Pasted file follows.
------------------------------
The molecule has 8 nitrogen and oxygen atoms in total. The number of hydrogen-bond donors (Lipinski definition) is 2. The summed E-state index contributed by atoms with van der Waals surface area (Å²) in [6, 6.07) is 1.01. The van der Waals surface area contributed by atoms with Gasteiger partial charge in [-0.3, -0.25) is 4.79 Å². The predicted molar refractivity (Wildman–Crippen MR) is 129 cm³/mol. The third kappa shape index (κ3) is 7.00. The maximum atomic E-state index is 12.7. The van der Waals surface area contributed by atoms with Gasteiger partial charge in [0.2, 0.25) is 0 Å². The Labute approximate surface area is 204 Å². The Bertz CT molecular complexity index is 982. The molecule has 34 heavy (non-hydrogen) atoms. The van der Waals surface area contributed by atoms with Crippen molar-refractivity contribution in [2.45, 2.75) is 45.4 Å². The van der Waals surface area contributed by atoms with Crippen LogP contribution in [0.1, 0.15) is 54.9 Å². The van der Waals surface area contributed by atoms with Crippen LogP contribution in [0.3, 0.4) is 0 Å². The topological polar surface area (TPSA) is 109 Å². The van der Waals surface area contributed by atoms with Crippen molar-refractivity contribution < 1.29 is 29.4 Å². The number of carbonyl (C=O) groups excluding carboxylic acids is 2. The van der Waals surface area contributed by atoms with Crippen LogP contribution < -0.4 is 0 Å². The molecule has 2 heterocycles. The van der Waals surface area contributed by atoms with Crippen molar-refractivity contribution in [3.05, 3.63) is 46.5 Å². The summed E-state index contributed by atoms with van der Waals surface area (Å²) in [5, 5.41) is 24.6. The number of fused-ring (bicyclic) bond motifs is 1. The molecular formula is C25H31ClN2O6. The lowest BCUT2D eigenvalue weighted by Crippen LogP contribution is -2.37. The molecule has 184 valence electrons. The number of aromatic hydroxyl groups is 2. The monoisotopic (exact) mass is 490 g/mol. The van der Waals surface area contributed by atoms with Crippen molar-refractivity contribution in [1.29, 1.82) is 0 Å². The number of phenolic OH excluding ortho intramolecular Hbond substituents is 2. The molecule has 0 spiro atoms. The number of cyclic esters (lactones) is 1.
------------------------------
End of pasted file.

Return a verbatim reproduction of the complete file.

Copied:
The molecule has 8 nitrogen and oxygen atoms in total. The number of hydrogen-bond donors (Lipinski definition) is 2. The summed E-state index contributed by atoms with van der Waals surface area (Å²) in [6, 6.07) is 1.01. The van der Waals surface area contributed by atoms with Gasteiger partial charge in [-0.3, -0.25) is 4.79 Å². The predicted molar refractivity (Wildman–Crippen MR) is 129 cm³/mol. The third kappa shape index (κ3) is 7.00. The maximum atomic E-state index is 12.7. The van der Waals surface area contributed by atoms with Gasteiger partial charge in [0.2, 0.25) is 0 Å². The Labute approximate surface area is 204 Å². The Bertz CT molecular complexity index is 982. The molecule has 34 heavy (non-hydrogen) atoms. The van der Waals surface area contributed by atoms with Crippen molar-refractivity contribution in [2.45, 2.75) is 45.4 Å². The van der Waals surface area contributed by atoms with Crippen LogP contribution in [0.1, 0.15) is 54.9 Å². The van der Waals surface area contributed by atoms with Crippen LogP contribution in [0.3, 0.4) is 0 Å². The topological polar surface area (TPSA) is 109 Å². The van der Waals surface area contributed by atoms with Crippen molar-refractivity contribution < 1.29 is 29.4 Å². The number of carbonyl (C=O) groups excluding carboxylic acids is 2. The van der Waals surface area contributed by atoms with Crippen LogP contribution < -0.4 is 0 Å². The molecule has 2 heterocycles. The van der Waals surface area contributed by atoms with Crippen molar-refractivity contribution in [3.05, 3.63) is 46.5 Å². The summed E-state index contributed by atoms with van der Waals surface area (Å²) in [5, 5.41) is 24.6. The number of fused-ring (bicyclic) bond motifs is 1. The molecular formula is C25H31ClN2O6. The lowest BCUT2D eigenvalue weighted by Crippen LogP contribution is -2.37. The molecule has 184 valence electrons. The number of aromatic hydroxyl groups is 2. The monoisotopic (exact) mass is 490 g/mol. The van der Waals surface area contributed by atoms with Crippen molar-refractivity contribution in [1.29, 1.82) is 0 Å². The number of phenolic OH excluding ortho intramolecular Hbond substituents is 2. The molecule has 0 spiro atoms. The number of cyclic esters (lactones) is 1.